If you’re like me, your parents and professors were skeptical about your decision to study abroad during college. After all, it’s a daunting prospect to go through the immense task of immersing yourself in an entirely new language and culture. And for all this trouble, what is spending a few months overseas going to do for your job prospects? Incidentally, studying abroad — and the invaluable language skills and cultural knowledge that come with it — can end up being one of the most career-defining decisions you could make. Having spent a summer in Argentina, I can personally attest to this: studying abroad is a great way to enrich yourself — personally, professionally, and linguistically.
1. Learning a language gives you problem-solving skills
When you are living in a country that speaks a foreign language, you are forced to leave your comfort zone. Suddenly, even seemingly mundane, everyday tasks become challenges that require patience and creativity to overcome. In my case, the day after I arrived in Argentina, I was forced to confront one of these challenges: I realized that I had fallen ill with Lyme disease, an illness that exists only in North America and Europe! Despite the language barrier between us, my doctor and I were eventually able to communicate, and I received proper treatment.
Despite its difficulty, learning language through this type of experience is crucial in developing real-life language skills. But more than improving your language skills, your trials in communication are great fodder for cover letters, application essays, and interviews. Studying abroad is guaranteed to give you a plethora of answers to those dreaded and ubiquitous application and interview questions about conflict resolution and problem-solving.
2. Being bilingual helps you make international connections
As your language skills progress on your trip abroad, you will undoubtedly find it easier to make friends internationally. While making friends is great on a personal level, it’s also a fantastic start to building an international professional network. The relationships that you build on your trip abroad are an excellent way not only to expand your own horizons, but also enhance your ability to be a serious contender in an increasingly global workplace.
Since my trip to Argentina, my knowledge of Argentinean Spanish has helped me greatly in making connections in the Spanish-speaking world. For example, when an Argentinian author visited my college the year after I studied abroad, I struck up a conversation with him in Spanish, showcasing my knowledge of Argentinean idiomatic expressions and slang. Impressed with my knowledge of his language and culture, he offered me a job in translating some of his work, and I continue to work for him to this day.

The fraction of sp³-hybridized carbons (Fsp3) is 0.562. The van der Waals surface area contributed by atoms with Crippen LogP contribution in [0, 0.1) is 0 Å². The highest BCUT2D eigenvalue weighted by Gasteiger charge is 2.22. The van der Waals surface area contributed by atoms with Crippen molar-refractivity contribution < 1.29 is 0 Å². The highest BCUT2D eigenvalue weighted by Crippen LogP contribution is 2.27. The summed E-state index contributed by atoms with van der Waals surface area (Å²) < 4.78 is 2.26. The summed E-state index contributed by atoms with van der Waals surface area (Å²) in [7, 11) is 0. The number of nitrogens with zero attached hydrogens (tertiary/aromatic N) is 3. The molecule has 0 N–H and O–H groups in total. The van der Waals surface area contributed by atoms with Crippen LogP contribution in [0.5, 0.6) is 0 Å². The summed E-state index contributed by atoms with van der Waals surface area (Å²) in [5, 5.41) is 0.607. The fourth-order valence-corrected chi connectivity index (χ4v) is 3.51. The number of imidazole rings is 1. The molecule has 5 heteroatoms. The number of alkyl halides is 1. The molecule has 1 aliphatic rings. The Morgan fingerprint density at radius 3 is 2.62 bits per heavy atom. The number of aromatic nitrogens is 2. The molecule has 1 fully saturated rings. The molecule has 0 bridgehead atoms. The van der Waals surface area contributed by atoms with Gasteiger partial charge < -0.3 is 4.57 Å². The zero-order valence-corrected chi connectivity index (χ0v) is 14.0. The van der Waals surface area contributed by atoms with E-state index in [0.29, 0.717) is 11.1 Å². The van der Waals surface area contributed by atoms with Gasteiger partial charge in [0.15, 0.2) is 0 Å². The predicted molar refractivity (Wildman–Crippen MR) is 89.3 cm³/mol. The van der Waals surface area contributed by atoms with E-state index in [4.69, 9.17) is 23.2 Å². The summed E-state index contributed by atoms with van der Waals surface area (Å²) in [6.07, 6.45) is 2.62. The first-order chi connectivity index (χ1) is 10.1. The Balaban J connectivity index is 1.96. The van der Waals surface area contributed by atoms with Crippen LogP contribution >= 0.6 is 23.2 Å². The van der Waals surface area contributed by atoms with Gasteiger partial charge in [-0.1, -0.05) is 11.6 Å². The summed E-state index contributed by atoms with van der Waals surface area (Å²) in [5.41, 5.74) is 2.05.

3. Bilingualism is a huge plus for prospective employers
Perhaps the most important career bonus to studying abroad is that it gives you constant exposure to native speakers of a foreign language, which is the only way to really learn the intricacies and complexities of a new language. In addition to the chic factor of bilingualism, fluency in a foreign language gets you jobs. Indeed, learning a language abroad demonstrates a host of positive qualities to prospective employers — it highlights your independence, your intellectual flexibility, your resourcefulness, and your ability to thrive in unfamiliar environments.
In my case, only by immersing myself in a Spanish-speaking culture was I able to truly acquire proficient Spanish-language skills, which has opened countless doors for me professionally. In fact, my bilingualism is the reason that I have the job that I do now, which requires me speak in both English and Spanish on a daily basis. My job allows me to write about what I love, and sustain myself while I study Spanish and plan the next destination on my list of travels.
As my journey shows, today’s job market is as much about networking as it is about skills and where you got your degree. Being in the market, making personal contacts and connecting with people proved to be the answer for me, if you really want to work overseas, I suggest you go for it. Showcase your time abroad by creating a review, demonstrate your ability to offer constructive criticism, take ownership of adversity and grow to have a enviable world view. Submit your education abroad review here then use in in networking groups like The Study Abroad Advantage to find opportunities.
Don’t listen to the skeptics: studying abroad is one of the best career moves that you can make. And if you have reservations about jumping head-first into a new language and culture, you can prepare yourself with some free online resources that help you practice the language you’ll be using overseas. Studying abroad allows you to engage your curiosity, expand your worldview, and experience a new culture. Most of all, it grants you the gift of bilingualism, which has proven time and time again to be a serious advantage in terms of both bragging rights and job prospects. For those looking to embark on an exciting adventure and advance their careers at the same time, I couldn’t recommend studying abroad more highly.
Paul currently lives in Buenos Aires, Argentina, where he teaches English and writes for Language Trainers, a worldwide language teaching service for individuals and professionals. You can visit their website or email firstname.lastname@example.org for more information.